A literal term for SSTV is narrowband television. Analog broadcast television requires at least 6 MHz wide channels, because it transmits 25 or 30 picture frames per second (in the NTSC, PAL or SECAM color systems),

The concept of SSTV was introduced by Copthorne Macdonald[1] in 1957–58.[2] He developed the first SSTV system using an electrostatic monitor and a vidicon tube. In those days it seemed sufficient to use 120 lines and about 120 pixels per line to transmit a black-and-white still picture within a 3 kHz phone channel. First live tests were performed on the 11 Meter ham band – which was later given to the CB service in the US. In the 1970s, two forms of paper printout receivers were invented by hams.

sstv-slow-scan-tv-images.jpg

So, it was possible to make a videotape of the motorcade’s passage through Dealey Plaza in 1963.  Yes.  And, this is pretty much the low-quality images seen in the assassination films.

Groden’s various films have SSTV frames.  This raises the question I originally asked when I first wrote about this.  Did Groden make the original home movies (assassination films) into videotapes where interlacing is possible or was this done earlier?

Is the various assassination films produced by Military Photographers using SSTV to transmit imagery to a central location (many think it was the semi at the intersection of Elm and Houston) and then made into videotape to record a film of the motorcade.  

And, according to Steve Osborn’s testimony could these videotapes be substituted for the original home movies.    

Edited by John Butler

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You are dealing with Interlaced and Progressive frames.

The frame you posted started out as an Interlaced frame. (Left side of graphic.)

It was then De-interlaced and saved. (Right side of graphic.) Which matches what you posted.

The frame you posted is from Groden's version.

Anybody interested in seeing the PROGRESSIVE frame where the cop helmet is not translucent, can view it there.

45802976811_efec55828c_o.jpg

I don't see the logic of this.  Both interlaced and deinterlaced objects are see through.  This is an unnatural situation that would not have occurred in an unaltered amateur home movie.  This is not motion blurring or some other thing like that.  It appears to be a transparent or opaque image overlayed onto the original film to cover up something.  What?  This frame showing President Kennedy is the same as one shown just a few frames earlier.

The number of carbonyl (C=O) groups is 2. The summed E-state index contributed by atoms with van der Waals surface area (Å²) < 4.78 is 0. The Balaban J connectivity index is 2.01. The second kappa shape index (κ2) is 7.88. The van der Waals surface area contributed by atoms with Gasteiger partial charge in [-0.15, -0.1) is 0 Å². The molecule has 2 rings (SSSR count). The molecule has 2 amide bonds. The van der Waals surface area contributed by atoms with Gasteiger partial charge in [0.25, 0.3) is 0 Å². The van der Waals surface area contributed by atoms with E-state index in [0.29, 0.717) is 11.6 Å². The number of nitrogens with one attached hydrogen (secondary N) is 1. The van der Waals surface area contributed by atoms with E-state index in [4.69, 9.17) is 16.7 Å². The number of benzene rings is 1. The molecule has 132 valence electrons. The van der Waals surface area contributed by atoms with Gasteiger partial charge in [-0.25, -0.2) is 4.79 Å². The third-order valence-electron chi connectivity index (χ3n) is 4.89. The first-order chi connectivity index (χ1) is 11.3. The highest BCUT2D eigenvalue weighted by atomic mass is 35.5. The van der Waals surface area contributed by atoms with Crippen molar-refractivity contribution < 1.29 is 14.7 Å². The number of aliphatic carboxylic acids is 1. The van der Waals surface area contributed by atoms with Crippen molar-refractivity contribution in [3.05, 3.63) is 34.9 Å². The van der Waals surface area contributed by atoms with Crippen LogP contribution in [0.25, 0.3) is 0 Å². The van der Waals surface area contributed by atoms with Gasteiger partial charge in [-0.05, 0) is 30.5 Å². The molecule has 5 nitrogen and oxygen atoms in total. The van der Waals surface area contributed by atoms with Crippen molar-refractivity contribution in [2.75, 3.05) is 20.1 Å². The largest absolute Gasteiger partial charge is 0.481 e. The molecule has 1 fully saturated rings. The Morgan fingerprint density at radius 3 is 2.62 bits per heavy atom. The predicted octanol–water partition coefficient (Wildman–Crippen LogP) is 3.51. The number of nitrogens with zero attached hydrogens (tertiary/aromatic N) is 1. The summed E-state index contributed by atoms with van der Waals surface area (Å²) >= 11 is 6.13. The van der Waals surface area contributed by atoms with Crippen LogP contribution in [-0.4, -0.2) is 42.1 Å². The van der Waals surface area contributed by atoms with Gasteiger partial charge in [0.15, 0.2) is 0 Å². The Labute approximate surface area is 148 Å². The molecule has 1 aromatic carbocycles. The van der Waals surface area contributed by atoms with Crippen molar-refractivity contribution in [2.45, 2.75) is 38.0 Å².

Martin-frame-early-later-duplicated.jpg

What could be covered up here?  It is a strange image.  Kennedy appears to be in distress of some sort.  He could just be smiling or laughing.  If so, why overlay this with the image of a policeman.  At 18 frames per second this is perhaps 1/3 of a seconds difference in time.  Is that long enough for a see through policeman to motor up and be even with the president?  The presidential vehicle has moved perhaps 5 feet further north on Houston in the other frame. 

 

Edited by John Butler

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John,

This DVD sequence of frames includes the Progressive frame you are questioning.

Do you see the ghost overlapping white helmet in the non-Progressive frames?

Previously, you supplied a frame in which I de-interlaced and matched the result you supplied.

I supplied you links for conversion processes.

The artifacts you present stem from an (8mm film -18fps) to (30fps) conversion.

That's the easiest way I can state it.

Good luck.

31976787308_babb3bf66b_o.jpg

 

 

 

 

 

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Thanks Chris,

You have been a great help in my quest to answer a question about Groden's assassination tapes going back several years.  You state "The artifacts you present stem from an (8mm film -18fps) to (30fps) conversion.".   From your statements we can conclude this is not the original home movie film stock.  But, this is a 30 fps conversion to videotape.  Is there any way to determine who made this conversion?  Maybe, based on what you said could we determine whether this was done in 1963 as versus 1995 for Groden's work.

For instance the early SSTV had this kind of resolution :

"The concept of SSTV was introduced by Copthorne Macdonald[1] in 1957–58.[2] He developed the first SSTV system using an electrostatic monitor and a vidicon tube. In those days it seemed sufficient to use 120 lines and about 120 pixels per line to transmit a black-and-white still picture within a 3 kHz phone channel. First live tests were performed on the 11 Meter ham band – which was later given to the CB service in the US. In the 1970s, two forms of paper printout receivers were invented by hams. "

The two frames I posted from the Bell film (not the same image) to demonstrate Part A and Part B interlacing have by a non-scientific count of about 60 green pixel lines in Part A and 60 red  pixel lines lines in Part B.  And, there seems to be about 120 pixels per line.  Does this suggest 1960's tech rather than a 1995 tech that would be used by Robert Groden?

I would appreciate your analysis and thanks again.